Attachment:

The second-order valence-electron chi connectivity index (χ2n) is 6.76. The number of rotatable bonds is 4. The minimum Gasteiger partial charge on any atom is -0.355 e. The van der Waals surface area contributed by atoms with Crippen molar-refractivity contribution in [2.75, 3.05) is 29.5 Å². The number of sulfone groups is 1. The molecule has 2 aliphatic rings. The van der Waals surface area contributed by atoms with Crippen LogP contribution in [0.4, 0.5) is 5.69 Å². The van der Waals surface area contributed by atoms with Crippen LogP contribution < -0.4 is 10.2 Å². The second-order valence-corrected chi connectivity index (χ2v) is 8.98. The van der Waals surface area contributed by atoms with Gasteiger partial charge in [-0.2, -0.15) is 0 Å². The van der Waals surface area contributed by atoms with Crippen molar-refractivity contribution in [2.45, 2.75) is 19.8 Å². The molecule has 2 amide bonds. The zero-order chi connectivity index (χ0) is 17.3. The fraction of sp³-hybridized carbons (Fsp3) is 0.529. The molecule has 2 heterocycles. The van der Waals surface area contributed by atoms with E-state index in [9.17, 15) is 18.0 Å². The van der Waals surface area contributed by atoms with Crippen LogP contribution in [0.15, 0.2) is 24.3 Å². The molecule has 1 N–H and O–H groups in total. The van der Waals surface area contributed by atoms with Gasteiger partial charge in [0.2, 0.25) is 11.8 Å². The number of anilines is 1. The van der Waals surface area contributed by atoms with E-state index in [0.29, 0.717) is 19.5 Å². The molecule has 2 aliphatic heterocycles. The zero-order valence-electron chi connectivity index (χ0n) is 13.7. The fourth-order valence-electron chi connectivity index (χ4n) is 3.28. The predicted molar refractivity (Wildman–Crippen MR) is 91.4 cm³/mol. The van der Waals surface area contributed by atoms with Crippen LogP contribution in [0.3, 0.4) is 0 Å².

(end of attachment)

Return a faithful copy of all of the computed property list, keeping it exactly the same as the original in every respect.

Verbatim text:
The second-order valence-electron chi connectivity index (χ2n) is 6.76. The number of rotatable bonds is 4. The minimum Gasteiger partial charge on any atom is -0.355 e. The van der Waals surface area contributed by atoms with Crippen molar-refractivity contribution in [2.75, 3.05) is 29.5 Å². The number of sulfone groups is 1. The molecule has 2 aliphatic rings. The van der Waals surface area contributed by atoms with Crippen LogP contribution in [0.4, 0.5) is 5.69 Å². The van der Waals surface area contributed by atoms with Crippen LogP contribution < -0.4 is 10.2 Å². The second-order valence-corrected chi connectivity index (χ2v) is 8.98. The van der Waals surface area contributed by atoms with Gasteiger partial charge in [-0.2, -0.15) is 0 Å². The van der Waals surface area contributed by atoms with Crippen molar-refractivity contribution in [2.45, 2.75) is 19.8 Å². The molecule has 2 amide bonds. The zero-order chi connectivity index (χ0) is 17.3. The fraction of sp³-hybridized carbons (Fsp3) is 0.529. The molecule has 2 heterocycles. The van der Waals surface area contributed by atoms with E-state index in [9.17, 15) is 18.0 Å². The van der Waals surface area contributed by atoms with Crippen LogP contribution in [0.15, 0.2) is 24.3 Å². The molecule has 1 N–H and O–H groups in total. The van der Waals surface area contributed by atoms with Gasteiger partial charge in [0.2, 0.25) is 11.8 Å². The number of anilines is 1. The van der Waals surface area contributed by atoms with E-state index in [0.29, 0.717) is 19.5 Å². The molecule has 2 aliphatic heterocycles. The zero-order valence-electron chi connectivity index (χ0n) is 13.7. The fourth-order valence-electron chi connectivity index (χ4n) is 3.28. The predicted molar refractivity (Wildman–Crippen MR) is 91.4 cm³/mol. The van der Waals surface area contributed by atoms with Crippen LogP contribution in [0.3, 0.4) is 0 Å².